Let the Games Begin

Simple games are a great way to get your group meeting off to a strong start. They break the ice, get everyone thinking about the book in new ways, and encourage everyone to get involved. If you make them part of your regular practice, they’re also a pleasant way to encourage recalcitrant readers to finish the book. Here are ten fun, easy games to try:

1. TRUTHS AND LIES

Mix five true statements with five false statements and have readers try to sort them out. The statements could be about the book itself, about the author’s life, or could be quotes from reviewers mixed with spurious quotes.

2. MADLIB TRUTHS AND LIES

Take ten quotes from the book, then change one word to something sneaky or silly. Players will try to identify which word has been changed, or in a tougher version, what the original word was. This is especially fun if the author uses a lot of metaphors or descriptive language.

3. POP QUIZ

Write some tough trivia questions based on the content of the book. Trivia themes might include Which Character Said? Which Character Did? Where Were They? or Who Wore the …?

4. SCAVENGER HUNT

Select some quotes, events, place names, or minor character names and have readers or teams race to locate their location in the book.

5. WORD SEARCH

Create a word search where the answers are names, places, or things mentioned in the book. For an extra challenge, don’t give out a word list, just tell your readers how many answers are hidden in the diagram.

6. QUOTE JUMBLE

Take quotes from around the book (you can use your favorite lines or the first lines from various chapters). With books put aside, have players or teams work to put the quotes in the correct reading order. You can also do this with events from the book.

7. CAST THE MOVIE

A good creative game is to select actors to play the roles of different characters in a hypothetical film adaptation. This can lead to more good conversation easily: What would be the hardest scene to film? What would you leave out of the film? Who should direct?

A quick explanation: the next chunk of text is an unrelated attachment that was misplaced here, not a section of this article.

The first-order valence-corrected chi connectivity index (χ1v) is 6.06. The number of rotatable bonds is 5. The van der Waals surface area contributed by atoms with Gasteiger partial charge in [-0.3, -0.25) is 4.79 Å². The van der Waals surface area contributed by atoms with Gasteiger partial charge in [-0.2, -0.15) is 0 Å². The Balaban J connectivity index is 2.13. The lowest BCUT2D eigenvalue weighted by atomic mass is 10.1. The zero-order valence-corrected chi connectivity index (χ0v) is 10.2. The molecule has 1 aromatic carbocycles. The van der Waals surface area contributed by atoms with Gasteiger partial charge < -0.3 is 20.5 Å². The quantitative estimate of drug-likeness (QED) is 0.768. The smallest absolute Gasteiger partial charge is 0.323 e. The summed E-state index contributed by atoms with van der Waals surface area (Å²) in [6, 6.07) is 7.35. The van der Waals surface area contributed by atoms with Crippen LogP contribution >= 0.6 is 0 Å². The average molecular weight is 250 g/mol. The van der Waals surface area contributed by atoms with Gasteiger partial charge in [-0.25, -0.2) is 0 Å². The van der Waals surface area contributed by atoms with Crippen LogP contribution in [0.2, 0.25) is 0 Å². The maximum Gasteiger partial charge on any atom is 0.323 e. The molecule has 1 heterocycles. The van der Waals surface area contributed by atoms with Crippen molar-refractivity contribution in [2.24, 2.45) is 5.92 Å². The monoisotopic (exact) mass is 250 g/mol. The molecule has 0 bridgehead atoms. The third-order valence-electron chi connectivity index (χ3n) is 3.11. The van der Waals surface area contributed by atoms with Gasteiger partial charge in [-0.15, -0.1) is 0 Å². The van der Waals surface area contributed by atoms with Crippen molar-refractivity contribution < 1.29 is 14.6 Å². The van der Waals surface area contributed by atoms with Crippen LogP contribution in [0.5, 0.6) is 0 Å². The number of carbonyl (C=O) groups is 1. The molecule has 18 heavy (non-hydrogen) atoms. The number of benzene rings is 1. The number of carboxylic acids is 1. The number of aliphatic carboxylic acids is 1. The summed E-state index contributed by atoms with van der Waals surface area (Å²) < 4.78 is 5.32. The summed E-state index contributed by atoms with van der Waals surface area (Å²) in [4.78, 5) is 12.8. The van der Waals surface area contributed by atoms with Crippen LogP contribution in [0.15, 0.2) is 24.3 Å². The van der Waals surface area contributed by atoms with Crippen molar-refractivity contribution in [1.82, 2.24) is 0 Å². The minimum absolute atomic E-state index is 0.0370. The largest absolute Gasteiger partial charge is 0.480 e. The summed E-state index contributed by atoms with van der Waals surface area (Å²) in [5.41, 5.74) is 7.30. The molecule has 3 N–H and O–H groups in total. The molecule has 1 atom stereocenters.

8. IN THE STYLE OF…

Another good creative game is to re-imagine the book, or to think of how the book would change, if written in the style of other famous authors, if re-worked for particular genres, or if made into a film by certain directors. Selecting song titles for a musical version of the book is a hoot.

9. ENTER THE…

What would happen if Scarlett O’Hara suddenly entered the book? Hannibal Lecter? Miss Marple? The cast of Gilligan’s Island? The variations of this simple game are endless.

10. TINY WRITING CONTESTS

If your crew is really creative, try having them compose short haiku, limericks, silly couplets, or acronyms (where the letters of a character name or the book title are used as the first letters of each line). My favorite tiny writing contest is to compose Fracture Fortune Cookies: silly fortunes that you would give to characters at the start of the book.

Use your creativity to come up with other games. Almost any popular party game can be adapted. You can play for honor or give out prizes: a copy of next month’s book, another book by this month’s author, food or drink, first choice of the group’s food or drink leftovers, or the honor of picking a future book or designing next month’s game.

I’d love to hear about other games that you’ve considered or that your group has tried. Any comments?

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About the Author:

Neil Hollands is an Adult Services Librarian at Williamsburg Regional Library in Virginia, where he specializes in readers’ advisory and collection development. He is the author of Read On . . . Fantasy Fiction (2007) and Fellowship in a Ring: a Guide for Science Fiction and Fantasy Book Groups (2009).

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